HB: You definitely are giving off an artist vibe to us. What are your style inspirations?
SS: I never really go out searching for the right style or philosophizing about it too much. It comes to me from many sources I guess. I don't like fashion magazines and never look at them. I see someones shoes, a hair style or a cool belt in the subway, streets or galleries. Most of the time these styles might not be "in fashion" at all. I just collect stuff I like.
HB: Your company on Sugar Hill appears to be the one that all the major restaurants and business go to for gold window lettering. How did you start?
I am an immigrant from Germany and came on my own in early 1993. Having always been a painter and crafts person, I worked with architects and design firms back in Germany before traveling here and got stuck on New York. I started building my name by freelancing and building up the business, job to job, client to client in a very steady kind of way. Before the internet it was definitely all about word of mouth rather then ads or press. I get a lot of business through the write-ups but the best jobs are still usually through referrals.
I offer everything from decorative faux finishes to landmark restorations and any type of gilding.
HB: What projects have you been working on?
SS: I spent most of this January overseas doing a lot of gilded glass finishes and all the signage for Keith McNally's London Balthazar, as well as his local NY bakery windows just two weeks ago. At the moment I have a crew on a very upscale residential construction site on the Upper East Side for at least 3 months now doing faux bois finishes on floors. My crew will then travel again this fall for Victoria Secret stores to do their finishes and gilded signs. We are also developing a gilded sticker for Tiffany & Co. world wide and usually gold leaf a commercial sign or a brownstone number behind glass every week.
In the past year I was very busy with the landmark restoration of a major original dome mural in the Williamsburg Saving Bank next to the Williamsburg Bridge as well as the finishes in Anderson Coopers Firehouse in the West Village.
It has been very busy years. I would like to spend more time in the studio working on my gilded walnut panels, but it has been tough.
HB: Where else have you lived in the city and why did you choose Harlem as the neighborhood to settle down in?
SS: I first rented a $250 per month loft bed on South 11th Street in Williamsburg in the Spring of 1993. Those were the days of course... I moved to Bond Street in Soho for 4 years in the late 90s and then back again to Williamsburg until 7 years ago. After my first daughter was born, my husband and I felt that Williamsburg did not offer what you most want for your child: green parks, lots of playgrounds, but most of all racial diversity - especially since my husband grew up with an African American dad and a white mom in the very white college town Madison, Wisconsin. He did not want our kids to go through what he had experienced.
Plus I felt more and more that Williamsburg got uber gentrified and therefore boring to some degree. There were no big surprises or challenges that had brought me to New York from my small town in Germany where I grew up.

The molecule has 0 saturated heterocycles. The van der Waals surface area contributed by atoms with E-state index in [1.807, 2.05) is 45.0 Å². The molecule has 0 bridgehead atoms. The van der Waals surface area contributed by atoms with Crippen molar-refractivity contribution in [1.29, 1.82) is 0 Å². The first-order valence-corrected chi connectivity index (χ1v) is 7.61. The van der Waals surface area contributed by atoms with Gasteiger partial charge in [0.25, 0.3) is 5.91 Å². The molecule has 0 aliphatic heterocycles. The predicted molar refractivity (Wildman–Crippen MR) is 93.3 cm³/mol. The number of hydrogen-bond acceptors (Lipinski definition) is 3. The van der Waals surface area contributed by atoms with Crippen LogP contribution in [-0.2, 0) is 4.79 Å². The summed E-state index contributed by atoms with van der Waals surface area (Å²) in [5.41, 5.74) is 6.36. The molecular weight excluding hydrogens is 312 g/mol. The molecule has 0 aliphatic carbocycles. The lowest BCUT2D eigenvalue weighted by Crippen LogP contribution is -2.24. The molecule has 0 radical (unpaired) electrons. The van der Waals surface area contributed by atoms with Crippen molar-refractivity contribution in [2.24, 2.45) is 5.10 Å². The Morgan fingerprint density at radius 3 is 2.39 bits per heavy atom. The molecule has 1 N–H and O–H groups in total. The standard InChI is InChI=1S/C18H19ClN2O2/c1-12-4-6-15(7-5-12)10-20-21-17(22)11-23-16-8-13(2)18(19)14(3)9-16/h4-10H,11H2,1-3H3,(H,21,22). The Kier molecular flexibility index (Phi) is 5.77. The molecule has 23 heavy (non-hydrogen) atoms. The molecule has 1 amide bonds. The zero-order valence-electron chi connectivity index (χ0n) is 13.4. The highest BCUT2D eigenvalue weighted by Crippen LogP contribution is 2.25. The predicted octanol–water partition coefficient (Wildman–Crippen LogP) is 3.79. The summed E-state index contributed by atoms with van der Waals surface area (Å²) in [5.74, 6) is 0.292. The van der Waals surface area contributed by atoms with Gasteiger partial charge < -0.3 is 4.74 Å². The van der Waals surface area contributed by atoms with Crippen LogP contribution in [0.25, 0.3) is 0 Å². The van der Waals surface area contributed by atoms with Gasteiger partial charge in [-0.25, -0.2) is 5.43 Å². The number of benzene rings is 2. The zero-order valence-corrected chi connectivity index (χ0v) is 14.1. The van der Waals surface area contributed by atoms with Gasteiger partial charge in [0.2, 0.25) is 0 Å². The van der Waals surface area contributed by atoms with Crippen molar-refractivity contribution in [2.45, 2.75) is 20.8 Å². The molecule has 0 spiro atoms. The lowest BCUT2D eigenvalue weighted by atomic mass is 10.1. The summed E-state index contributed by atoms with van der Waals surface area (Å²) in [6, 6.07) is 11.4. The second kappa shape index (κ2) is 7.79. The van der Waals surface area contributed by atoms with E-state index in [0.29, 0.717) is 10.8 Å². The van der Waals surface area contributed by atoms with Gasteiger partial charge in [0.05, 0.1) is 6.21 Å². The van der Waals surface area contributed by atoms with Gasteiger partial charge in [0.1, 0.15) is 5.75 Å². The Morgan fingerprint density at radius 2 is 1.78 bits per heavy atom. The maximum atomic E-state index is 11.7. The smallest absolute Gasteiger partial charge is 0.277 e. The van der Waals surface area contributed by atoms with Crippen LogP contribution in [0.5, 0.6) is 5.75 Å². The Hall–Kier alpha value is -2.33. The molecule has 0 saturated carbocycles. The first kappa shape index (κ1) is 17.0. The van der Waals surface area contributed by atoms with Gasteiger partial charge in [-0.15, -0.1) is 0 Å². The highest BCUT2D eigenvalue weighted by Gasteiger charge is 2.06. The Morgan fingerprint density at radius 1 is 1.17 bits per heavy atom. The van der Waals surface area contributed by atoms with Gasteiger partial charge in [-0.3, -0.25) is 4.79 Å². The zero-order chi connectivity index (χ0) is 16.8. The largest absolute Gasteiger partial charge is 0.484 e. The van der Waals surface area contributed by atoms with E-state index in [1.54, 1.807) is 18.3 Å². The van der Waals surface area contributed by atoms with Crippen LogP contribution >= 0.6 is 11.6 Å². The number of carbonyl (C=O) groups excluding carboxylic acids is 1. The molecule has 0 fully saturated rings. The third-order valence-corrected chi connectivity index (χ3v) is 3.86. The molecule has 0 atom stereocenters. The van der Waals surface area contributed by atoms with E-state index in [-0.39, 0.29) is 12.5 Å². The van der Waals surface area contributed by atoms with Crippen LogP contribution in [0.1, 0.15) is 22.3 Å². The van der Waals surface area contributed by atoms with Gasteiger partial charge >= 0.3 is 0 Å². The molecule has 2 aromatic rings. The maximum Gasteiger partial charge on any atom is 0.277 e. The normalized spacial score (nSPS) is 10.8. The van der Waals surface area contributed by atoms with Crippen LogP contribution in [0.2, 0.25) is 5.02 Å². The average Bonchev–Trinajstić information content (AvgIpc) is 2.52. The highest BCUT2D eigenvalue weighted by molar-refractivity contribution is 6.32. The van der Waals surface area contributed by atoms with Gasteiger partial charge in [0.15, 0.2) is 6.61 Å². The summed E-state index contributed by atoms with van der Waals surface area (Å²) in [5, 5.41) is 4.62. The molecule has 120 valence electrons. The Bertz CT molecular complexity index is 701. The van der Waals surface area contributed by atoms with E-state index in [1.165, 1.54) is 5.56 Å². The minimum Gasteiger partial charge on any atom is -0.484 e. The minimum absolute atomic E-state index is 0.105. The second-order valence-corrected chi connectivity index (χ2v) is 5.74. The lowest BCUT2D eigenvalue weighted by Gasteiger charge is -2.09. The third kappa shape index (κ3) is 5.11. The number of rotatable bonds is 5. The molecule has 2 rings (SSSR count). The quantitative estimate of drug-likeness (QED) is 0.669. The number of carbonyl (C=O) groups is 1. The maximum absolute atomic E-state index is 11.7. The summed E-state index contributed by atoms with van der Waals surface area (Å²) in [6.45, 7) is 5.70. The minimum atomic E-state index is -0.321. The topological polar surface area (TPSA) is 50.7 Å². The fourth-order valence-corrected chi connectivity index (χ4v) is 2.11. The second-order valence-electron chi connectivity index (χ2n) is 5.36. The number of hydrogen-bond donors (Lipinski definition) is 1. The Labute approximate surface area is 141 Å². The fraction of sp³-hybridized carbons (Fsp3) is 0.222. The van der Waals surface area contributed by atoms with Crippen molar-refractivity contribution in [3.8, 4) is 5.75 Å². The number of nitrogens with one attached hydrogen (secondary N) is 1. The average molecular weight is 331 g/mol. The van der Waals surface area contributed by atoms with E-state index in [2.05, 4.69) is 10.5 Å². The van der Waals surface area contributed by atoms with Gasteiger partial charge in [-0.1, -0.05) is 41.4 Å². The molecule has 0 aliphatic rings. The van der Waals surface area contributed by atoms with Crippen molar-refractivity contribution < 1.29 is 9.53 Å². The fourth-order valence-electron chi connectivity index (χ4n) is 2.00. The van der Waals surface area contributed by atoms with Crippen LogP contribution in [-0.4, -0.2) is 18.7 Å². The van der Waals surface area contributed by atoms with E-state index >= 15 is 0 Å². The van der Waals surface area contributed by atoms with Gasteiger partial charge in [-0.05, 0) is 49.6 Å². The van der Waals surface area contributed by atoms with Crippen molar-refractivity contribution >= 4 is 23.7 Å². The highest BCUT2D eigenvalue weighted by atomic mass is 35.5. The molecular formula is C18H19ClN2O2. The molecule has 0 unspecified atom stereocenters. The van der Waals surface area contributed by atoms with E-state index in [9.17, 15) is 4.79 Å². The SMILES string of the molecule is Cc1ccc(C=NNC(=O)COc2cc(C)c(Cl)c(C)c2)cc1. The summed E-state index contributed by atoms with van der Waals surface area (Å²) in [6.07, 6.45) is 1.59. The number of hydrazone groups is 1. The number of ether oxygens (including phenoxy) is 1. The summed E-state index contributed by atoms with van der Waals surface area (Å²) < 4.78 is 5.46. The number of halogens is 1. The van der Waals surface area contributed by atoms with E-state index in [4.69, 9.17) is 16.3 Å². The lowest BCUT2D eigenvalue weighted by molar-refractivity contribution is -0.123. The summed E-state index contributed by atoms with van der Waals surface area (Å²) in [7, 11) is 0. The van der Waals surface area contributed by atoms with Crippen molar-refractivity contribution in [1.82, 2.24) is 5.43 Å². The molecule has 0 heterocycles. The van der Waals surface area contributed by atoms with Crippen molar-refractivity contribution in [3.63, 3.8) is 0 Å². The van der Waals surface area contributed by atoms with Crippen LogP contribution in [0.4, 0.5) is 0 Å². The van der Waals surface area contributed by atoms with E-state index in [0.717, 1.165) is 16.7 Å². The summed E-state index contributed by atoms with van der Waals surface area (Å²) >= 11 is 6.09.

HB: We always ask folks what is the most surprising thing that they have discovered about the neighborhood if they are relatively a new resident in Harlem. Do you have any interesting insights?
SS: As I just mentioned, I like to be surprised and taken out of my comfort zone. I love Harlem since there is no place like it. Moving here as a white, European woman with mixed race children had its challenges at times and I got into some fights or discussions about styling my daughter's hair for example. It took me by surprise in the beginning and since I have learned tons about hair and other prejudice opinions coming from all different sides.
What surprised me is that I feel more comfortable as a minority in the neighborhood - just as I felt more comfortable as an immigrant with an accent from another country.
It forces me to stay open minded, learn tons, review ones prejudices on a daily base and learn to respect and understand the other side. Since we moved here we made so many friends from all races, ages, professions, political opinions and backgrounds and that is the reason why I love New York and Harlem so much.
HB: What are your thoughts about the changes happening in the neighborhood?
SS: For the first time in my life, I own the place where I live and so I love seeing the changes, especially good coffee shops, restaurants and bars. I feel a bit more accepted as a true Harlem resident than say 8 years ago when we first moved here. Having seen the tremendous changes of neighborhoods in Williamsburg or especially Berlin Mitte or Prenzlauerberg, the change here seems to happen more slower, which is good. Anyone not African American that has moved to Harlem throughout the last 20 years have almost been filtered out to those who are pretty cool since they are open minded, flexible, humble and interesting enough to accept being a minority.
My kids Public School in East Harlem in the last 2 years also saw the diversity ratio really jump. The class now is now 22 percent white, 41 percent black, 26 percent Hispanic and 3 percent Asian.
They are not only learning about bungee jumping, hair braiding, spanish food, African American history and Martin Luther King but even how to make Japanese food so its all good and very New York.